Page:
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Four things you’ll probably need to translate when you start exporting

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So you’ve decided to make the leap into trading abroad. Amongst the whirlwind of things you need to consider when you start exporting, here are the things you’ll probably need to translate if you want to be successful:

  1. Your website

Done properly, translating your website is the most effective way of reaching your chosen foreign market. Consider buying a domain in the country you’re targeting, such as for Germany or for Spain.

This way it’s more likely that your domain will be crawled by local search engines, although it’s just as important to get your content translated by someone who understands search engine optimisation (SEO). Just because a term is searched for thousands of times in the UK, it doesn’t mean its direct translation will get you to the top of Google in another language.

If you’re serious about reaching as many people as possible online, hire a translation company who can research and produce SEO-friendly copy in your target language.

  1. Your customs and logistics documentation

If you want to ensure that you get paid and your customer receives what they purchased, your customs and logistics documentation needs to be absolutely watertight.

That means making sure it’s properly translated according to the laws of your target country. This could include the bill of lading, your insurance policy, customs value declaration and commercial invoice, amongst several other documents.

The bill of lading is a legal document that acts as a receipt that the goods have been loaded for transport; it contains the terms of the contract for transportation and serves as a document of title that permits the sale of the goods. It contains very specific terminology that should be translated by a professional with experience of logistics, your industry and your target country’s legal system.

The same is true for the rest of your documentation – having someone who speaks the language is not enough. Make sure you use an expert.

  1. Your contracts and legal disclaimers

Whether it’s a joint venture or a simple agreement between importer and exporter, getting your contracts properly translated should be one of the first things you do.

The same caveat applies as with your customs and freight documentation – get the translations done by a legal expert with experience in your particular industry and a deep understanding of each country’s legal system. It also makes sense for both parties to agree to a single neutral translation firm to do the work. That way there can be no accusations of bias should a dispute arise.

If you’ve got a web presence, in addition to SEO-friendly customer content, you should also include a properly translated version of your privacy policy, terms and conditions, guarantees, returns and refunds policy and any aftersales service. Don’t forget to highlight if these policies don’t apply to overseas customers.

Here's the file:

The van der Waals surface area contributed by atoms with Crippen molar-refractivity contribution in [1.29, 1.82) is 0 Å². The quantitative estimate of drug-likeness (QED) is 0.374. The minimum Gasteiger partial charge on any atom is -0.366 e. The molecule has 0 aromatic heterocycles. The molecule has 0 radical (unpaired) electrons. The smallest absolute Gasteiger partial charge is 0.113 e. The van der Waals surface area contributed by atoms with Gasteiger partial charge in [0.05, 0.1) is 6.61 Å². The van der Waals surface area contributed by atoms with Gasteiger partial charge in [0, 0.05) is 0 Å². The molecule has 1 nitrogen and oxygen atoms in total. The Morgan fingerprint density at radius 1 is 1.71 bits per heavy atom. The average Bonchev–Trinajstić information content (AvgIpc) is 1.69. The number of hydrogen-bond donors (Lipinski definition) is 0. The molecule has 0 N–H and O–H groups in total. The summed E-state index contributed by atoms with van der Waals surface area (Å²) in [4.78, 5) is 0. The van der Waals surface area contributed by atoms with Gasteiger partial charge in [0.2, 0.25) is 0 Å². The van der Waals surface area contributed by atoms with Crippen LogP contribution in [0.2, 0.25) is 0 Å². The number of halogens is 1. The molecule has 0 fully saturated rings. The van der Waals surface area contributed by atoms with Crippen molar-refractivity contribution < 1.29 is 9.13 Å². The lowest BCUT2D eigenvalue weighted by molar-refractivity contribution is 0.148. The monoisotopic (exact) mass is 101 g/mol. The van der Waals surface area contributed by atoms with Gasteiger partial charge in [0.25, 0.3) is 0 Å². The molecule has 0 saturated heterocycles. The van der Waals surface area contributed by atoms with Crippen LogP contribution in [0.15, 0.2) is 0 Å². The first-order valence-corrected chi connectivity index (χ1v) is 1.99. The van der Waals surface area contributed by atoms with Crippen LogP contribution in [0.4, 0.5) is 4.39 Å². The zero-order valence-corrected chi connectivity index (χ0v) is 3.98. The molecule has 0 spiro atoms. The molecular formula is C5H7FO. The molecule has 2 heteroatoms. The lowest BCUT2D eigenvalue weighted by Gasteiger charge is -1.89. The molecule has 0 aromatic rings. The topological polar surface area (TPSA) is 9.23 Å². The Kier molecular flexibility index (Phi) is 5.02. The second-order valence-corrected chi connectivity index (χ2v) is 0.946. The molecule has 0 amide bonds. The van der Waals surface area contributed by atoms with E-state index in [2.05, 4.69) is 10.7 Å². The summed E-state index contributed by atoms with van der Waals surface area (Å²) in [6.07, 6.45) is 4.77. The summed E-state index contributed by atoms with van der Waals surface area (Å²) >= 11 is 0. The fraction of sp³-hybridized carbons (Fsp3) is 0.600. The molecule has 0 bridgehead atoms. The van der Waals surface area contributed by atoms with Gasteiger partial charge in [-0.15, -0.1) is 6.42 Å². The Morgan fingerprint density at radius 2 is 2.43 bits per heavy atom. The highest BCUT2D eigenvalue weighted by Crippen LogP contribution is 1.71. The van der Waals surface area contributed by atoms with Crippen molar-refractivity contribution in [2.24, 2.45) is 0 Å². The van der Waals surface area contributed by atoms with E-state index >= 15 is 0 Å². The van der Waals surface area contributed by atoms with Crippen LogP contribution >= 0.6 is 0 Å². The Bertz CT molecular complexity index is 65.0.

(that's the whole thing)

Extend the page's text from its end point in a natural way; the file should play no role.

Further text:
1. Your packaging material and instructions

Whether you’re exporting anything from textiles to cosmetics, the EU says countries can stipulate that labels are translated into their national language. The rules are even stricter when it comes to food. From allergen warnings to nutritional information, make sure you’ve translated all the mandatory details. If you’re exporting to lots of EU countries at once you can choose to include all the necessary translations on the packaging or use labels, but you need to make sure the information is legible.

But beyond the legal requirements, you also need to consider whether or not you will translate the brand messaging on the packaging itself. According to Common Sense Advisory research, almost three quarters of overseas customers would prefer to buy products that speak to them in their own language. And more than half consider the language to be more important than price.

The upshot is that your sales are heavily dependent on whether you’re speaking to your customers on their own terms. Getting the marketing messages right means effective localisation from an in-country marketing and translation expert. Word-for-word translations are not going to have the same effect in different countries, whether they are produced by a human or via machine translation. Creating equally strong messages in a new language is called transcreation and it’s a discipline all of its own.

Just like any business venture, exporting abroad requires a huge amount of research and preparation. It also involves an unavoidable amount of trial and error. As you progress you’ll find other things that need translating, but as long as you have covered the legal, logistic, packaging and marketing messages, you will have a strong foundation to start from.

And if you want any translation advice on how to prepare your business for exporting abroad, contact one of our project managers today.